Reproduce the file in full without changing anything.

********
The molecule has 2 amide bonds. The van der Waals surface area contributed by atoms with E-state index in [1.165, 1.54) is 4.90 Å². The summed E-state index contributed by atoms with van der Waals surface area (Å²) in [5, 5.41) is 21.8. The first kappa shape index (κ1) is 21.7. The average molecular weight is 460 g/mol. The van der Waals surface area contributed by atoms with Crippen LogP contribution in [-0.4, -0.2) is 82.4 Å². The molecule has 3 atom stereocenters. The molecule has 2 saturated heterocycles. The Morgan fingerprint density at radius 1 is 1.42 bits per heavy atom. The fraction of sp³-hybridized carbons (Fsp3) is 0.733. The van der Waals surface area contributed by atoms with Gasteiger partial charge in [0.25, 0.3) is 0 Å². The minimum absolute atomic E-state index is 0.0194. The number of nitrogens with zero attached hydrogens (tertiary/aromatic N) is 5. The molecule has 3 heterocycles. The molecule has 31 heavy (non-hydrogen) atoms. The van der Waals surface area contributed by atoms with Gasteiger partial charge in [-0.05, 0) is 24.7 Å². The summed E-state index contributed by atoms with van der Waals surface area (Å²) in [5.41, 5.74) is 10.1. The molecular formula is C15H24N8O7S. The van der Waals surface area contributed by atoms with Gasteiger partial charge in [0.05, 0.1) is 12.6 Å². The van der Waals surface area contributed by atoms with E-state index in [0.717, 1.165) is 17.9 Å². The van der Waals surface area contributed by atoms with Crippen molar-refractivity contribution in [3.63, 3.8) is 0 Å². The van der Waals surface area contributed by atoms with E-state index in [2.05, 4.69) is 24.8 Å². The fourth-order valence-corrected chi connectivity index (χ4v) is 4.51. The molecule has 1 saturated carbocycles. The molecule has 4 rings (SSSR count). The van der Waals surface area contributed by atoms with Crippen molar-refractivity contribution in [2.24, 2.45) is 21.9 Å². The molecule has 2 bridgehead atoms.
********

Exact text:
The molecule has 2 amide bonds. The van der Waals surface area contributed by atoms with E-state index in [1.165, 1.54) is 4.90 Å². The summed E-state index contributed by atoms with van der Waals surface area (Å²) in [5, 5.41) is 21.8. The first kappa shape index (κ1) is 21.7. The average molecular weight is 460 g/mol. The van der Waals surface area contributed by atoms with Crippen LogP contribution in [-0.4, -0.2) is 82.4 Å². The molecule has 3 atom stereocenters. The molecule has 2 saturated heterocycles. The Morgan fingerprint density at radius 1 is 1.42 bits per heavy atom. The fraction of sp³-hybridized carbons (Fsp3) is 0.733. The van der Waals surface area contributed by atoms with Gasteiger partial charge in [0.25, 0.3) is 0 Å². The minimum absolute atomic E-state index is 0.0194. The number of nitrogens with zero attached hydrogens (tertiary/aromatic N) is 5. The molecule has 3 heterocycles. The molecule has 31 heavy (non-hydrogen) atoms. The van der Waals surface area contributed by atoms with Gasteiger partial charge in [-0.05, 0) is 24.7 Å². The summed E-state index contributed by atoms with van der Waals surface area (Å²) in [5.41, 5.74) is 10.1. The molecular formula is C15H24N8O7S. The van der Waals surface area contributed by atoms with Gasteiger partial charge in [0.05, 0.1) is 12.6 Å². The van der Waals surface area contributed by atoms with E-state index in [0.717, 1.165) is 17.9 Å². The van der Waals surface area contributed by atoms with Crippen molar-refractivity contribution in [3.63, 3.8) is 0 Å². The van der Waals surface area contributed by atoms with E-state index in [2.05, 4.69) is 24.8 Å². The fourth-order valence-corrected chi connectivity index (χ4v) is 4.51. The molecule has 1 saturated carbocycles. The molecule has 4 rings (SSSR count). The van der Waals surface area contributed by atoms with Crippen molar-refractivity contribution in [2.24, 2.45) is 21.9 Å². The molecule has 2 bridgehead atoms.